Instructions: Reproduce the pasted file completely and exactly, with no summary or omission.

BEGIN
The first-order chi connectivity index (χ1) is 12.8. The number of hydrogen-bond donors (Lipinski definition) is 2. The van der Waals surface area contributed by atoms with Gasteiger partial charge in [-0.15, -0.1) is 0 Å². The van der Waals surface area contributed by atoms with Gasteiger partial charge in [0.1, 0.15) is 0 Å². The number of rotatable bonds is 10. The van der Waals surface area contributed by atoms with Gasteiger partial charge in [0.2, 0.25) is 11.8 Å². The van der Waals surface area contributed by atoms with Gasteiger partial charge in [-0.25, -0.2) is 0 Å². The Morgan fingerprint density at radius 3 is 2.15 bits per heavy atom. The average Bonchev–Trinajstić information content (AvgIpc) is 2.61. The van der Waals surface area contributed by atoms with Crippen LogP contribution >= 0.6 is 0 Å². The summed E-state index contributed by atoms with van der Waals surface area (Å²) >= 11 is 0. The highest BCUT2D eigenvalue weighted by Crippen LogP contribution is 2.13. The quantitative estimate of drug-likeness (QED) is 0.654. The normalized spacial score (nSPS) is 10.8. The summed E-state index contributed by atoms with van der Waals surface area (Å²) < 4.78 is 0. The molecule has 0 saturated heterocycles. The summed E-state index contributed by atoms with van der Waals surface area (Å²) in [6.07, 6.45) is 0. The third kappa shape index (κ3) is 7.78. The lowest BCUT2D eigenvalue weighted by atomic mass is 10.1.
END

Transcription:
The first-order chi connectivity index (χ1) is 12.8. The number of hydrogen-bond donors (Lipinski definition) is 2. The van der Waals surface area contributed by atoms with Gasteiger partial charge in [-0.15, -0.1) is 0 Å². The van der Waals surface area contributed by atoms with Gasteiger partial charge in [0.1, 0.15) is 0 Å². The number of rotatable bonds is 10. The van der Waals surface area contributed by atoms with Gasteiger partial charge in [0.2, 0.25) is 11.8 Å². The van der Waals surface area contributed by atoms with Gasteiger partial charge in [-0.25, -0.2) is 0 Å². The Morgan fingerprint density at radius 3 is 2.15 bits per heavy atom. The average Bonchev–Trinajstić information content (AvgIpc) is 2.61. The van der Waals surface area contributed by atoms with Crippen LogP contribution >= 0.6 is 0 Å². The summed E-state index contributed by atoms with van der Waals surface area (Å²) >= 11 is 0. The highest BCUT2D eigenvalue weighted by Crippen LogP contribution is 2.13. The quantitative estimate of drug-likeness (QED) is 0.654. The normalized spacial score (nSPS) is 10.8. The summed E-state index contributed by atoms with van der Waals surface area (Å²) < 4.78 is 0. The molecule has 0 saturated heterocycles. The summed E-state index contributed by atoms with van der Waals surface area (Å²) in [6.07, 6.45) is 0. The third kappa shape index (κ3) is 7.78. The lowest BCUT2D eigenvalue weighted by atomic mass is 10.1.